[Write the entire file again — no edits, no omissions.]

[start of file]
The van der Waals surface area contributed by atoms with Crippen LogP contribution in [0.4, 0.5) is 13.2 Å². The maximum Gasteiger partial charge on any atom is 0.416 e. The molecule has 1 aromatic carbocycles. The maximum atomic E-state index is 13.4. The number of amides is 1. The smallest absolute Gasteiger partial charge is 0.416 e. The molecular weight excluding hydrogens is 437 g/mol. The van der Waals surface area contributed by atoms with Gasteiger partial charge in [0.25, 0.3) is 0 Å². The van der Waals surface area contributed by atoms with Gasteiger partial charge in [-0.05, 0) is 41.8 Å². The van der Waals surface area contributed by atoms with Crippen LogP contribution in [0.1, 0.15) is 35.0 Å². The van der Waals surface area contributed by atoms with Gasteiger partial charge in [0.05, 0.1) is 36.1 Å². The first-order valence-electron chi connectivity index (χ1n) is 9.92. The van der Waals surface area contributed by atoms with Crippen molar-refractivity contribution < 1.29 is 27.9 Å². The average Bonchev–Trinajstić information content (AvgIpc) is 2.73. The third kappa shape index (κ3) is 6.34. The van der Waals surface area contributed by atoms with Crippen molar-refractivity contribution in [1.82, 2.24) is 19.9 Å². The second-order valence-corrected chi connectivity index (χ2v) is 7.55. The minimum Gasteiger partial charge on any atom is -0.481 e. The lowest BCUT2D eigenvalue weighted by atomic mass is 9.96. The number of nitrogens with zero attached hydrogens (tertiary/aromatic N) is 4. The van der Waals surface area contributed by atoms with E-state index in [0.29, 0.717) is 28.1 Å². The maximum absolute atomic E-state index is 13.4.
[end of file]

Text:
The van der Waals surface area contributed by atoms with Crippen LogP contribution in [0.4, 0.5) is 13.2 Å². The maximum Gasteiger partial charge on any atom is 0.416 e. The molecule has 1 aromatic carbocycles. The maximum atomic E-state index is 13.4. The number of amides is 1. The smallest absolute Gasteiger partial charge is 0.416 e. The molecular weight excluding hydrogens is 437 g/mol. The van der Waals surface area contributed by atoms with Gasteiger partial charge in [0.25, 0.3) is 0 Å². The van der Waals surface area contributed by atoms with Gasteiger partial charge in [-0.05, 0) is 41.8 Å². The van der Waals surface area contributed by atoms with Crippen LogP contribution in [0.1, 0.15) is 35.0 Å². The van der Waals surface area contributed by atoms with Gasteiger partial charge in [0.05, 0.1) is 36.1 Å². The first-order valence-electron chi connectivity index (χ1n) is 9.92. The van der Waals surface area contributed by atoms with Crippen molar-refractivity contribution < 1.29 is 27.9 Å². The average Bonchev–Trinajstić information content (AvgIpc) is 2.73. The third kappa shape index (κ3) is 6.34. The van der Waals surface area contributed by atoms with Crippen molar-refractivity contribution in [1.82, 2.24) is 19.9 Å². The second-order valence-corrected chi connectivity index (χ2v) is 7.55. The minimum Gasteiger partial charge on any atom is -0.481 e. The lowest BCUT2D eigenvalue weighted by atomic mass is 9.96. The number of nitrogens with zero attached hydrogens (tertiary/aromatic N) is 4. The van der Waals surface area contributed by atoms with E-state index in [0.29, 0.717) is 28.1 Å². The maximum absolute atomic E-state index is 13.4.